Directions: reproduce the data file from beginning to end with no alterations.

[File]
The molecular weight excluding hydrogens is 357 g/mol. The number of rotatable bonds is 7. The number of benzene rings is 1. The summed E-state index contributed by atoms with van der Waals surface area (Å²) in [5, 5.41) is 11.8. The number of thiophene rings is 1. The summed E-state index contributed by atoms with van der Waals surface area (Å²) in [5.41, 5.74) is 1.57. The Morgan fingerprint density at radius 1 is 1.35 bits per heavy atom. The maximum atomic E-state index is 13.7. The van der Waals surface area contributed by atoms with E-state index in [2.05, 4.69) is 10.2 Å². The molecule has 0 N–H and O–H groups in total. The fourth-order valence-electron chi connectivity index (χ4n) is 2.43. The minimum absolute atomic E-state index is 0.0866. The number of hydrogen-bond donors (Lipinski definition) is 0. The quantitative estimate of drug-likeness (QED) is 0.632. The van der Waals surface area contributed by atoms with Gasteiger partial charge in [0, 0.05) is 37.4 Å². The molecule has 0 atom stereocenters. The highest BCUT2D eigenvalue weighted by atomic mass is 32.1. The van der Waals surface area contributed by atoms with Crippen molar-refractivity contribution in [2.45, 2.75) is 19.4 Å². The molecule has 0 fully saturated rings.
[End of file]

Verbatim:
The molecular weight excluding hydrogens is 357 g/mol. The number of rotatable bonds is 7. The number of benzene rings is 1. The summed E-state index contributed by atoms with van der Waals surface area (Å²) in [5, 5.41) is 11.8. The number of thiophene rings is 1. The summed E-state index contributed by atoms with van der Waals surface area (Å²) in [5.41, 5.74) is 1.57. The Morgan fingerprint density at radius 1 is 1.35 bits per heavy atom. The maximum atomic E-state index is 13.7. The van der Waals surface area contributed by atoms with E-state index in [2.05, 4.69) is 10.2 Å². The molecule has 0 N–H and O–H groups in total. The fourth-order valence-electron chi connectivity index (χ4n) is 2.43. The minimum absolute atomic E-state index is 0.0866. The number of hydrogen-bond donors (Lipinski definition) is 0. The quantitative estimate of drug-likeness (QED) is 0.632. The van der Waals surface area contributed by atoms with Gasteiger partial charge in [0, 0.05) is 37.4 Å². The molecule has 0 atom stereocenters. The highest BCUT2D eigenvalue weighted by atomic mass is 32.1. The van der Waals surface area contributed by atoms with Crippen molar-refractivity contribution in [2.45, 2.75) is 19.4 Å². The molecule has 0 fully saturated rings.